Dunhuang: Sand, Camels, and Grottoes

The oasis town of Dunhuang is one of the most important stops on the Silk Road. It is the place where the road splits into the Northern Silk Road and the Southern Silk Road. It is also the first (or last, depending on your direction) major stop for ancient merchants.

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Camel Caravan at Minsha Shan

The above photo is from Minsha Shan, a sand dune park-type area in Dunhuang. Visitors can ride on camels, sled down the sand dunes, and visit the fascinating Crescent Moon Springs, which is a small oasis in the middle of this desert. The spring has been providing water for the town for hundreds of years.

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The Crescent Moon Springs

But what Dunhuang is most famous for are the Mogao Grottoes, a series of caves that houses thousands of Buddhist art and sculpture. Photography is not allowed inside, so the most famous image of the grottoes is the facade.

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The Mogao Grottoes

Visitors are given a guide with the entrance fee, who takes them to visit around 8 caves. Be prepared for crowds, as this is the biggest attraction in Dunhuang. Also, since it’s outdoors, make sure to bring some sunblock and hat, as the sun is pretty strong. And since you’re in the middle of the Gobi Desert, it’s also hot and dry.

If anyone is interested in the Silk Road, Dunhuang is a must see.

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Xinjiang’s Tianchi (Heavenly Lake)

Xinjiang’s Tianchi (Heavenly Lake) is quite heavenly don’t you think?

Tianchi, or “Heavenly Lake”

The lake is about 28 miles outside of Urumqi, the capital of China’s Xinjiang Province. For those who don’t know where that is, imagine China’s shape as a giant rooster. Xinjiang would be the rooster’s backside. It’s the largest province in China, and was the entry point for the Silk Road for Eurasians.

Tianchi is surrounded by the Tian Shan (Heavenly Mountain) mountain range. That’s the mountains in the back. The lake is 6000 ft above sea level and about 1.9 square miles. You can take a boat cruise around the lake, and there’s even a monastery on it’s banks.

Damuo Monastery on the banks of Tianchi

Our 14 and 16 day Silk Road tours take you to see this beautiful lake, along with a plethora of other places. For more pictures of what you’d see, visit our Facebook.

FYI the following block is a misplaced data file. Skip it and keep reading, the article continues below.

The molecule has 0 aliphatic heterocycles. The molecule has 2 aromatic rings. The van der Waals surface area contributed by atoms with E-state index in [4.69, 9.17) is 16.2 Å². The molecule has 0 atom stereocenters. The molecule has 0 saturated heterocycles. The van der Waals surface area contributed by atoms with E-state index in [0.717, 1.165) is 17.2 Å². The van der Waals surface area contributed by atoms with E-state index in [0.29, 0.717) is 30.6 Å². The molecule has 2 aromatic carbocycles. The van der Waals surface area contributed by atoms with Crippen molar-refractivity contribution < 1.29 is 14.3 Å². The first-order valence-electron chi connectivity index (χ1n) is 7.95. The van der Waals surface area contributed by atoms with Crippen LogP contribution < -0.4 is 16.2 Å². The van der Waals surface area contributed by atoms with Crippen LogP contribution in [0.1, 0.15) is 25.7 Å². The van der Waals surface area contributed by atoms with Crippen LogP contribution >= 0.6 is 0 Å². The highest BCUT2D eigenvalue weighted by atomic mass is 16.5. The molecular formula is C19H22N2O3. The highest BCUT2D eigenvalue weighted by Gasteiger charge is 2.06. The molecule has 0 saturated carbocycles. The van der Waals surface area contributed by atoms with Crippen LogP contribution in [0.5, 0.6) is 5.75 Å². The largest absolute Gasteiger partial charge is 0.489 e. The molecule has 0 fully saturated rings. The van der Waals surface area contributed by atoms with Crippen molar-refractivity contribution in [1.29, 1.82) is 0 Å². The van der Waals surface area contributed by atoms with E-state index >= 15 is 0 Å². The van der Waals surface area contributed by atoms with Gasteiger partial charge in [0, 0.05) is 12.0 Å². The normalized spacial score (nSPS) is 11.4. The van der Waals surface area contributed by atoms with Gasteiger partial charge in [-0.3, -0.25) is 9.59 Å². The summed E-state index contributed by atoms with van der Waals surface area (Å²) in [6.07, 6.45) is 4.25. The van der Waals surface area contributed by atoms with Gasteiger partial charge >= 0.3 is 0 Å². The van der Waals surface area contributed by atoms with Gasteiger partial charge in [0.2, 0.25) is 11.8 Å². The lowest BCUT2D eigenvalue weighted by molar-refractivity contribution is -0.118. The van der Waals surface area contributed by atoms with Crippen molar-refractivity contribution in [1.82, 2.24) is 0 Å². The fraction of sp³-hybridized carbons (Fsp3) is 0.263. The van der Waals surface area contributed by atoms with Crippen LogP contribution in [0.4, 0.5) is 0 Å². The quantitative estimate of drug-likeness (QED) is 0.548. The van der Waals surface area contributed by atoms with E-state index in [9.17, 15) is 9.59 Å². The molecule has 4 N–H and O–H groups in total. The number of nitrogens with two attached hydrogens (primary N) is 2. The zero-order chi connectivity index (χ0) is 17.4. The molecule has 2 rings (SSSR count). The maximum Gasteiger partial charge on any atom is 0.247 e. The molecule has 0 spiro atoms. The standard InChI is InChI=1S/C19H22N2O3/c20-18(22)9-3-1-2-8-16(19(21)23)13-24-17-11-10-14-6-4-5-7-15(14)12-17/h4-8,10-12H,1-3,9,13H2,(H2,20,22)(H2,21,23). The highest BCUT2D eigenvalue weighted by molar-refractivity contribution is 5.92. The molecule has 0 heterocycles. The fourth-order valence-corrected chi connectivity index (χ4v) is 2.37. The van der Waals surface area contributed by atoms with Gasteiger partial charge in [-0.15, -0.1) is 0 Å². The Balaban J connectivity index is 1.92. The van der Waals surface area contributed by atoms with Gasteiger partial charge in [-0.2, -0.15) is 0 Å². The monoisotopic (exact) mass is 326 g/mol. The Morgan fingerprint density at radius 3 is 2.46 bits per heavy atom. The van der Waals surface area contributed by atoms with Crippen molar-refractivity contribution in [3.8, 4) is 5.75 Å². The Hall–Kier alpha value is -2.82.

Happy Dragon Boat Festival!

Today is a special holiday in China, where families gather together to commemorate the death of Qu Yuan, a  scholar  and government official from China’s Warring States Period. He was an influential figure but ultimately was banished by the king of Chu because other officials were jealous of  Qu Yuan’s influence, and so slandered the man’s good name.

Qu Yuan returned to his hometown, depressed about his fall from grace. He spent this time writing poetry and was well loved by the people in his village. When Qu Yuan heard about the capture of his country’s capital, he committed suicide by jumping into a river, as a form of protest against government corruption.

In order to keep the fish from eating his body, the people in the village threw balls of rice wrapped in bamboo leaves into the river, hoping that the fish would eat the rice instead. They also launched boats into the river in a race to find Qu Yuan’s body.

And so, these two acts, eating the rice balls, called zongzi, and racing dragon boats, became the way to celebrate the life and death of Qu Yuan. Called Duanwu Jie (端午節) in Chinese, this day is the 5th day of the 5th month of the lunar calender.

Zongzi can be found in any Chinese supermarket at this time. Just look for a triangular shaped object wrapped in bamboo leaves. There are many different kinds of fillings in the zongzi: the most popular are mung bean, red bean, or pork.

Red Bean Zongzi

In the parts of China and Taiwan with access to rivers or oceans, people re-enact the search for Qu Yuan’s body by racing dragon boats. These boats are powered by a crew of rowers, each equipped with a paddle to maneuver the boat. There is a drummer on board who beats out the rhythm to row to and a steerer in the back.

Dragon Boat

Dragon Boat Racing has gained popularity all over the world, and now there are competitions held all over the world.

So celebrate the life of a man who protested government corruption. Or just gather together with family and dig into some zongzi.

Have you had zongzi or seen a dragon boat race before? Let us know in the comments!